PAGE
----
Monday, June 23, 2014

Review of Wild Swans


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Thanks to Origi!!

Now the review..

This is the second time I've read Wild Swans by Jung Chang. The first time I've read it I was 16 and it had been recommended by my English teacher. It was a wonderful novel then, but now, almost ten years later, I figured it was time for a reread. 

I see the novel differently now, than I did then. Then I was mostly taken by the struggle the women went through in order to survive, to not be prosecuted. Now I had more eye for their surrounding. 

The story is autobiographical, telling the history of the writer, her mother and her grandmother. 
Her grandmother being brought up in a traditional China, with the absurd rules and ancient traditions its inhabitants had to live by in order to gain wealth and prestige. The conditions were almost downright barbaric for women and she lived the life of a concubine. 
Against all odds, when her husband died, she found a new love in another man who, again not according to tradition, made her his wife and gave her the life she deserved. She did already have a child. 

That child was the Chang's mother. She grew up during the reign of terror by the Kwomingtan, after Japan got defeated and when in her teens, she began working voluntary and in secret for the communist party, which later overthrew the Kwomingtan. During these events she met her husband and they both were valuable assets of the communist party. 
She tells the story of how difficult it was for her to become a full member of the party. Always being under suspicion because her father had been a warlord, and because a lot of her friends during her teens had had connections with the Kwomingtan. She endured The Great Leap Forward, initiated by Mao, to try and be better then western economies, ultimately ending in a catastrophical famine that had cost the lives of millions of chinese. During this time she was in and out of custody, depending on the current propaganda campaign. She held her ground, because if she were to falter, her kids would be punished too.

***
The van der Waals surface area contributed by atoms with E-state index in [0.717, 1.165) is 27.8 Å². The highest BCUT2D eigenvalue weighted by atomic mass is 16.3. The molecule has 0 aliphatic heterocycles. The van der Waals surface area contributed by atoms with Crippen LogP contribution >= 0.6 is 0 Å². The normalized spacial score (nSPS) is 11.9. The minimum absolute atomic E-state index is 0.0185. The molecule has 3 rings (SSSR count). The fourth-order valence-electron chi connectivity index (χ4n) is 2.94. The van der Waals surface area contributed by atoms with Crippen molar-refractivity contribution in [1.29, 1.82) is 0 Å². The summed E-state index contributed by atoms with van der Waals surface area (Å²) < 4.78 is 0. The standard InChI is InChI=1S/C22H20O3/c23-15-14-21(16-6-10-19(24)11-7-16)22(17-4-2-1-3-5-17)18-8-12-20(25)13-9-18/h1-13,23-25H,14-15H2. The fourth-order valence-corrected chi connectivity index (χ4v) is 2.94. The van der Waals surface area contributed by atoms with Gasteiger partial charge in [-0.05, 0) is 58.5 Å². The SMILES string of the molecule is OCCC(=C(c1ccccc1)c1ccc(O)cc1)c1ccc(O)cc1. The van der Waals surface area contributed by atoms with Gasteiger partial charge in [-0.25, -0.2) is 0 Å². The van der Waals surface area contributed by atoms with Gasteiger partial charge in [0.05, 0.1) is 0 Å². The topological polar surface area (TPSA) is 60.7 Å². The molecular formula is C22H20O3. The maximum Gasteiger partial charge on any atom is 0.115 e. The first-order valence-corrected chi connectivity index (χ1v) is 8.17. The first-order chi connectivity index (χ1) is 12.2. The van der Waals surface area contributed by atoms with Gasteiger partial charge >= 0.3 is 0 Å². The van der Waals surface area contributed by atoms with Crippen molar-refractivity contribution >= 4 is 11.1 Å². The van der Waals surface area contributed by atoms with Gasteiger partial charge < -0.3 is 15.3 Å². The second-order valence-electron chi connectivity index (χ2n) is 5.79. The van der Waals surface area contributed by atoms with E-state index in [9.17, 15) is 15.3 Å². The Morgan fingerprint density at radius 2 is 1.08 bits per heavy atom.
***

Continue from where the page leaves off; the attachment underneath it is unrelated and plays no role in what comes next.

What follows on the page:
Chang was born during this time. She never knew how difficult it had been for her parents to survive and to be free. 
When she started high school, Mao began his indoctrination of the youth, supported by the government and the entire party. Normal classes were quickly abandoned in order to spend the time honouring Mao. 
Mao consequently ushered in the Cultural revolution and was supported by millions of chinese teens and students, resulting in one of the biggest manhunts and destruction of ancient treasures, China had seen. This revolution would last 10 years, in which people with a degree or the will to learn, were being cast out, depicted upon and discriminated.

It's fluently written, and is as wonderful a novel, as it is a history text book. 
The cultural revolution, Mao, the uprising of communism after WW2, alongsided with a story of a three women, the one who wrote the book, her mother and her grandmother, how even with only a generation difference, they all grew up in a very different China.

I'm giving this novel 9,5 out of 10.